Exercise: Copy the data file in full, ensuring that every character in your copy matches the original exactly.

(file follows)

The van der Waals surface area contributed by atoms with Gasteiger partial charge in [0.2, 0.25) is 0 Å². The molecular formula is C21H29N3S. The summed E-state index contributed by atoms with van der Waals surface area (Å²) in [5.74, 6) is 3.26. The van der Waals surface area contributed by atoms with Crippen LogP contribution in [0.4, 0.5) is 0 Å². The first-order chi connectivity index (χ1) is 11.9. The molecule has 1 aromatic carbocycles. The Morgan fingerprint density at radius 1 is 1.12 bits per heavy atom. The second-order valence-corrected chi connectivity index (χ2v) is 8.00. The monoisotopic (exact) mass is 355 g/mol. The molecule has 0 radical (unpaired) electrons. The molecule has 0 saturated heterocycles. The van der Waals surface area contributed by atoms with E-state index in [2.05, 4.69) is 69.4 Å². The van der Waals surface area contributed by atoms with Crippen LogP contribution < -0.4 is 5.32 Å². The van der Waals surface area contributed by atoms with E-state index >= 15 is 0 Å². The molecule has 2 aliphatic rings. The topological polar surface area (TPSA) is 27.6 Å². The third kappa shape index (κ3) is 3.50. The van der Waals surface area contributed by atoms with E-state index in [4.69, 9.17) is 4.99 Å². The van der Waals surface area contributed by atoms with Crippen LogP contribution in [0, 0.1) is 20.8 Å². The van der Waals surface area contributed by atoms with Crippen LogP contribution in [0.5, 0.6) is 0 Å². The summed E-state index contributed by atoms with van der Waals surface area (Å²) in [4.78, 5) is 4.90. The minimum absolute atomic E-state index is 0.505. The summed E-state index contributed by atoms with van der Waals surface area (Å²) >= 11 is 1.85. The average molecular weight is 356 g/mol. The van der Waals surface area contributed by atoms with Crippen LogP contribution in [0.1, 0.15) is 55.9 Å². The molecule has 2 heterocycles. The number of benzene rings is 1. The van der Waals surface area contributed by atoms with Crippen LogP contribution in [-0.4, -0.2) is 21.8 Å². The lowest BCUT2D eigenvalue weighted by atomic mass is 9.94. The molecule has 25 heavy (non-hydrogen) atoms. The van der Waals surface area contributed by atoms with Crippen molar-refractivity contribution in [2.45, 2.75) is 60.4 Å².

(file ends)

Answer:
The van der Waals surface area contributed by atoms with Gasteiger partial charge in [0.2, 0.25) is 0 Å². The molecular formula is C21H29N3S. The summed E-state index contributed by atoms with van der Waals surface area (Å²) in [5.74, 6) is 3.26. The van der Waals surface area contributed by atoms with Crippen LogP contribution in [0.4, 0.5) is 0 Å². The first-order chi connectivity index (χ1) is 11.9. The molecule has 1 aromatic carbocycles. The Morgan fingerprint density at radius 1 is 1.12 bits per heavy atom. The second-order valence-corrected chi connectivity index (χ2v) is 8.00. The monoisotopic (exact) mass is 355 g/mol. The molecule has 0 radical (unpaired) electrons. The molecule has 0 saturated heterocycles. The van der Waals surface area contributed by atoms with E-state index in [2.05, 4.69) is 69.4 Å². The van der Waals surface area contributed by atoms with Crippen LogP contribution < -0.4 is 5.32 Å². The van der Waals surface area contributed by atoms with E-state index >= 15 is 0 Å². The molecule has 2 aliphatic rings. The topological polar surface area (TPSA) is 27.6 Å². The third kappa shape index (κ3) is 3.50. The van der Waals surface area contributed by atoms with E-state index in [4.69, 9.17) is 4.99 Å². The van der Waals surface area contributed by atoms with Crippen LogP contribution in [0, 0.1) is 20.8 Å². The van der Waals surface area contributed by atoms with Crippen LogP contribution in [0.5, 0.6) is 0 Å². The summed E-state index contributed by atoms with van der Waals surface area (Å²) in [4.78, 5) is 4.90. The minimum absolute atomic E-state index is 0.505. The summed E-state index contributed by atoms with van der Waals surface area (Å²) >= 11 is 1.85. The average molecular weight is 356 g/mol. The van der Waals surface area contributed by atoms with Crippen LogP contribution in [0.1, 0.15) is 55.9 Å². The molecule has 2 heterocycles. The number of benzene rings is 1. The van der Waals surface area contributed by atoms with Crippen LogP contribution in [-0.4, -0.2) is 21.8 Å². The lowest BCUT2D eigenvalue weighted by atomic mass is 9.94. The molecule has 25 heavy (non-hydrogen) atoms. The van der Waals surface area contributed by atoms with Crippen molar-refractivity contribution in [2.45, 2.75) is 60.4 Å².